A number of years ago, some of our community members asked me about Asperger's and Autism and how they might fit with sugar sensitivity. Ironically, I was thinking about Autism because of a rescue dog.[some of my more intriguing thoughts have come from that path]. Those reflections prompted me to do a fair amount of research on the topic. When I reread this article, I
was fascinated to see that I wrote earlier was really on target and very helpful. I want to go back and revisit this and see what has been written since. I am thinking about developing a series of special reports so this update can be one of them.
Back to the dog. I got a gorgeous rescue golden retriever named
Delilah. Her people gave her up because she was a *behavioral problem*. I took her and then observed her for a couple of weeks. She would not connect, made no eye contact, and spent her days immobile with her head under the bed. She collected all the dog toys and hoarded them with her there under the bed. She could not cope with new experiences. She was stubborn, willful and terrified of rain and thunder. I worked with her behaviorally for 6 months with no change made.
Eventually, I took her to a homeopathic vet to see if he might offer some perspective. We met for an hour. He said, *I think she is autistic.* He had a remedy for her, but had to order it and said it would take 2 weeks. I figured while I was waiting, I would play with her food and see what happened. I did and in 3 days, this dog was transformed. She connected, she started wagging her tail, she started to play with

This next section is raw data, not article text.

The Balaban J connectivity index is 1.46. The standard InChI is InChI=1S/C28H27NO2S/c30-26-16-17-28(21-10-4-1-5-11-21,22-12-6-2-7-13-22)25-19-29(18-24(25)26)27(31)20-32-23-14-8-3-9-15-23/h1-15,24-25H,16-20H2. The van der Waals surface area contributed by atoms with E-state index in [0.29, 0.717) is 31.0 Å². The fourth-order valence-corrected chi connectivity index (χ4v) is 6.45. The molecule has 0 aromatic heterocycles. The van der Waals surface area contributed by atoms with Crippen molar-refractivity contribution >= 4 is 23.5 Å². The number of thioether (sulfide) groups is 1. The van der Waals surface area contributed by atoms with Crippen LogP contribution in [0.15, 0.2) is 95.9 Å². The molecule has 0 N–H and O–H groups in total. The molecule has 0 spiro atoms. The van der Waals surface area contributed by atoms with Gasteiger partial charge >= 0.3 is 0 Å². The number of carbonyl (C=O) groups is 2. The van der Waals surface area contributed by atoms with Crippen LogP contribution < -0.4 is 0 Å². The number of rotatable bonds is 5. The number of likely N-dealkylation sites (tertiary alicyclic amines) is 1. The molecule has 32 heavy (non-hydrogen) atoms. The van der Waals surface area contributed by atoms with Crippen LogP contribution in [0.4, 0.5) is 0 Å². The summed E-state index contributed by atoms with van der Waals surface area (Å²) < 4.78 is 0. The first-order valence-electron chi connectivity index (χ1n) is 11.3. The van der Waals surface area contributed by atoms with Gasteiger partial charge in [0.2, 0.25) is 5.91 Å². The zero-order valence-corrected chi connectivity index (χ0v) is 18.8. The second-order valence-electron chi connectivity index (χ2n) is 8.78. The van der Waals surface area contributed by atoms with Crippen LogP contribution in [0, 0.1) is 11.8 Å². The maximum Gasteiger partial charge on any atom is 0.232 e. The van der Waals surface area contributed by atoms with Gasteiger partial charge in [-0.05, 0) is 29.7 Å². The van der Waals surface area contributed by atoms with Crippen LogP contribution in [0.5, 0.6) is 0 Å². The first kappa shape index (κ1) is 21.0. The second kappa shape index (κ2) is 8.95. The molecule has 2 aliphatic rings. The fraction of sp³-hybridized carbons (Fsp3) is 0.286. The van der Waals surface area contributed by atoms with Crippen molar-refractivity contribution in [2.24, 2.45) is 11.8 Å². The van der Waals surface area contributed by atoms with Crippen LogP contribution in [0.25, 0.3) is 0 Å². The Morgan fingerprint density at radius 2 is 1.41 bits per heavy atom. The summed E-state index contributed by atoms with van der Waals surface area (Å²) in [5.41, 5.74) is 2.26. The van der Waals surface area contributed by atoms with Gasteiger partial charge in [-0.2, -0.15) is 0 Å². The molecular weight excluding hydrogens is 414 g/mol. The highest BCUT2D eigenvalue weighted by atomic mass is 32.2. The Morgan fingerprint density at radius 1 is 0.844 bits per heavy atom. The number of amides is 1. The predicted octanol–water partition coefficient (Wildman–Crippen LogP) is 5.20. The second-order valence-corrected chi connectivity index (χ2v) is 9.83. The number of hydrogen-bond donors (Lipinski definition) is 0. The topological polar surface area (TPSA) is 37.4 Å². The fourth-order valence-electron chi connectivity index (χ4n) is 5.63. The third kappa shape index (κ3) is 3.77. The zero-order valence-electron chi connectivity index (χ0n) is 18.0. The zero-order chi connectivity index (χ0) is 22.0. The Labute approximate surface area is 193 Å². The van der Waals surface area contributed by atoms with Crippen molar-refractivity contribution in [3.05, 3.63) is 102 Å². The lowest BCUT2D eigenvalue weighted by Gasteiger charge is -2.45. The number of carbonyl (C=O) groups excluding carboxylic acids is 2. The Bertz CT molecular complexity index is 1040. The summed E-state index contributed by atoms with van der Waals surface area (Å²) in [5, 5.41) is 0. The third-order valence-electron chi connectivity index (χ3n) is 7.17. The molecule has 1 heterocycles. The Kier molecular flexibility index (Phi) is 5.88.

the other dogs. Six months more and she was in a loving home being funny and loving. She is at times a little quirky, but they adore her and see her as a normal dog. The transformation got my attention.
Science is still learning what autism is or how to treat it. Basically, researchers admit that they are trying stuff
to see if it makes any difference. And of course, each field will believe that their way is the best way. As I started reading the literature, I found some intriguing connections. I focused on children because the parents had asked for help.
Autistic children generally have high levels of serotonin in their blood platelets, but low levels of *free* serotonin. This means that somehow the serotonin that is in the blood gets bound to the platelets but extra does not float around. This
may mean high serotonin in blood cells, but low serotonin in brain.
One study suggests that this early high level could have an impact on the infant brain. Small babies do not have a formed blood-brain barrier; so high levels of serotonin could cross over and *knock out* or overload the brain. This would mean a dysfunction in the serotonin receptor system. Fewer receptor sites, or impaired receptor binding, could account for the strange combination of no impulse control and obsessive
brain lock we see in autistic children. At any rate, think of impaired serotonin function in your children. It is complex and not really clear, but there is no question that serotonin in some form is implicated.
Research also comments on the fact that autistic children have high beta-endorphin levels. The literature does not reference baseline beta-endorphin but talks about an exaggerated stress response.